I, Marcel Lefebvre, Archbishop-Bishop Emeritus of Tulle, as well as the members of the Society of St. Pius X founded by me:
Considering the fact that for 18 years now the Society of St. Pius X has been understood to be a society of common life—and after studying the proposals formulated by His Excellency Marcel Lefebvre and the conclusions of the Apostolic Visitation conducted by His Eminence Cardinal Gagnon—the canonical form most suitable is that of a society of apostolic life.
This solution is canonically possible and has the advantage of possibly incorporating lay people as well (for example, coadjutor brothers) into the clerical Society of Apostolic Life.
According to the Code of Canon Law promulgated in 1983, Canons 731-746, this Society enjoys full autonomy, can form its members, can incardinate clerics, and provides for the common life of its members.
In the proper Statutes, with flexibility and room for creativity in comparison with the known models of such Societies of apostolic life, some exemption is foreseen with respect to the diocesan bishops (cf. canon 591) in matters concerning public worship, the cura animarum [pastoral care of souls], and other apostolic activities, taking into account canons 679-683. As for jurisdiction with regard to the faithful who have recourse to the priests of the Society, it will be conferred on these priests either by the local Ordinaries or by the Apostolic See.
A commission to coordinate relations with the different dicasteries and diocesan bishops, and also to resolve problems and disputes that may arise, will be established through the good offices of the Holy See, and will be endowed with the necessary faculties to deal with the abovementioned questions (for example, at the request of the faithful, the establishment of a house of worship where there is no house of the Society, ad mentem [in keeping with] canon 683, §2).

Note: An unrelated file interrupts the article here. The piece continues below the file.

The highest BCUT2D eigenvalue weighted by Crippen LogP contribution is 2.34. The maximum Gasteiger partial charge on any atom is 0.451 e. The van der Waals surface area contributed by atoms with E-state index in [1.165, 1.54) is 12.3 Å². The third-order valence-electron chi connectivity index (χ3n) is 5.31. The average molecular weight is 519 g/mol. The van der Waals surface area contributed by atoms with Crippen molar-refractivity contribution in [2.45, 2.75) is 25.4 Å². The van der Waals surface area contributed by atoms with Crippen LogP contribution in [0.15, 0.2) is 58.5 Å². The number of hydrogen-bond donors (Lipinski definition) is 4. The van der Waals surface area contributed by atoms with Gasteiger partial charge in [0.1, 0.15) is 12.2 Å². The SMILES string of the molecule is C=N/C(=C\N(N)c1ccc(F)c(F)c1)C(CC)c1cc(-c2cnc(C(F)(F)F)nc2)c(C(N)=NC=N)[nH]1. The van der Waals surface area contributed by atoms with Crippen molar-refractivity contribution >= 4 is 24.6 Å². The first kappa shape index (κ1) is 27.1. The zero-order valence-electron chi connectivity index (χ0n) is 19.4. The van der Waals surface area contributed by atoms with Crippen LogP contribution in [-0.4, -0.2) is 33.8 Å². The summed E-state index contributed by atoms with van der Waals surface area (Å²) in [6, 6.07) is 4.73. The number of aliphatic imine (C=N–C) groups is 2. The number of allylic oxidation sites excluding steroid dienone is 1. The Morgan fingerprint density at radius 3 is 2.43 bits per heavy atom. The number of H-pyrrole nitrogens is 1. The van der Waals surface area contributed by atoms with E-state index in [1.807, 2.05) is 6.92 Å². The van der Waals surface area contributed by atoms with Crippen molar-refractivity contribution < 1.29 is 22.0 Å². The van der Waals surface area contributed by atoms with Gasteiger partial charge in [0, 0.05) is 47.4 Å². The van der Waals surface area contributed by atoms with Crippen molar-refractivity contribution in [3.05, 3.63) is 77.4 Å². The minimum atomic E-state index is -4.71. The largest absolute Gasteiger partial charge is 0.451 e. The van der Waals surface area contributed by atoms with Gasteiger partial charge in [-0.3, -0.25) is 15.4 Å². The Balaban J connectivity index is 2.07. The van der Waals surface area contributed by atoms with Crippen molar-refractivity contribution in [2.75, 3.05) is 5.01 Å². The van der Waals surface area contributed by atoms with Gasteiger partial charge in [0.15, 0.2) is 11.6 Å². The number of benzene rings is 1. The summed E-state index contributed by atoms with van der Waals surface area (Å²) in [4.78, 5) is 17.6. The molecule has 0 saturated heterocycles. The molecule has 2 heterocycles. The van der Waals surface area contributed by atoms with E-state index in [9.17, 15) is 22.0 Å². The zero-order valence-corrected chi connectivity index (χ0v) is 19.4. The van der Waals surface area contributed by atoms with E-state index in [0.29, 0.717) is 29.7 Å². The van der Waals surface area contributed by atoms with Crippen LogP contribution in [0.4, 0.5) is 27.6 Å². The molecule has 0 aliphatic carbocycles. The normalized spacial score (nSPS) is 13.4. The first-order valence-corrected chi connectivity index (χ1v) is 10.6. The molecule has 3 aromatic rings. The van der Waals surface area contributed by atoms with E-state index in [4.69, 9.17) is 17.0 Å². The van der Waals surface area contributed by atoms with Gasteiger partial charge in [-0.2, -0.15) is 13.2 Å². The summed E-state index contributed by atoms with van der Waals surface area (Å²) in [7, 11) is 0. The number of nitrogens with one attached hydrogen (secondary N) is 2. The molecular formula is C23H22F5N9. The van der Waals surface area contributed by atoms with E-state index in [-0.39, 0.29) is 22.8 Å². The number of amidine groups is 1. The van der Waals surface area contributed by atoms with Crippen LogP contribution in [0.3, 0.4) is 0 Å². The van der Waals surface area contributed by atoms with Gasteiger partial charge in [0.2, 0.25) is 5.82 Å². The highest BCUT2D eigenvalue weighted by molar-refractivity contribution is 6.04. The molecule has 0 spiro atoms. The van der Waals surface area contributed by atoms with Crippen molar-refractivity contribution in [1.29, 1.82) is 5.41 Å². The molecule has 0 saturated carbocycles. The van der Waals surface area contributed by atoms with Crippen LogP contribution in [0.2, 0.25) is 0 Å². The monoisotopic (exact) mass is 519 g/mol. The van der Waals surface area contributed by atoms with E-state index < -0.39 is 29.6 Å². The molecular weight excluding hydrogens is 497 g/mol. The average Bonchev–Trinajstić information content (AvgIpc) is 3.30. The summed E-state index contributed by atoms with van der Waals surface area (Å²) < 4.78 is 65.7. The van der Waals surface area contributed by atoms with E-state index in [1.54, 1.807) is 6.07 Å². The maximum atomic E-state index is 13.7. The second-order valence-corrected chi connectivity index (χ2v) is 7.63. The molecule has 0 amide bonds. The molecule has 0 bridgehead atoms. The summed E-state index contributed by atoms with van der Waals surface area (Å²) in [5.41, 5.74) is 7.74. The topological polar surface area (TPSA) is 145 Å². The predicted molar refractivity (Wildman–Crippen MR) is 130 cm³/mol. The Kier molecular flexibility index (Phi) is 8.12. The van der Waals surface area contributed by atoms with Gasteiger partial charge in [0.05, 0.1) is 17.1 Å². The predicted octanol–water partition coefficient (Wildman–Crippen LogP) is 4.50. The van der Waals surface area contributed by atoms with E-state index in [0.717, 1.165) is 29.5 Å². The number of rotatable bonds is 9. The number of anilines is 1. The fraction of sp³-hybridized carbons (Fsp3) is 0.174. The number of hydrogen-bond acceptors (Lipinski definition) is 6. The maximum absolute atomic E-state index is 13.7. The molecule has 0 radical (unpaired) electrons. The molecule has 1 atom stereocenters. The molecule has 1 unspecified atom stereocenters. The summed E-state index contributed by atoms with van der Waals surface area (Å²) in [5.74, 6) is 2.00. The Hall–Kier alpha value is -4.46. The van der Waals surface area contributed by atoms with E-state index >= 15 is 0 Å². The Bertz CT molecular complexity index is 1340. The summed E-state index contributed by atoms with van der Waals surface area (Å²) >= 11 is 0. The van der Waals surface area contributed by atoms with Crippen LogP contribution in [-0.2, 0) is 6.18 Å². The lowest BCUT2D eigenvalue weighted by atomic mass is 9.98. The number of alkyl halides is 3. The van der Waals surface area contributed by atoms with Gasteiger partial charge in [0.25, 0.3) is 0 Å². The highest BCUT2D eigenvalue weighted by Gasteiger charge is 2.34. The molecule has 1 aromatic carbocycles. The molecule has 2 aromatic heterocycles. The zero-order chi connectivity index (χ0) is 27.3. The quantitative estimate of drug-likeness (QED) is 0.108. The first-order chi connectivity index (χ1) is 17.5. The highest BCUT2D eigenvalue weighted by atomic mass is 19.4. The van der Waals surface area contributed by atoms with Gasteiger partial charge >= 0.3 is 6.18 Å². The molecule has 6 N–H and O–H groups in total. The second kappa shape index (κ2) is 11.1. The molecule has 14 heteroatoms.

This commission will be composed of a president, a vice-president, and five members, two of which shall be from the Society.
Among other things it would have the function of supervising and offering assistance to consolidate the work of reconciliation, and to settle questions related to the religious communities having a juridical or moral bond with the Society.
3.1. The members of the clerical Society of Apostolic Life (priests and lay coadjutor brothers) are governed by the Statutes of the Society of Pontifical Right.
3.2. The oblates, both male and female, whether or not they have taken private vows, and the members of the Third Order affiliated with the Society, all belong to an association of the faithful affiliated with the Society according to the terms of canon 303, and collaborate with it.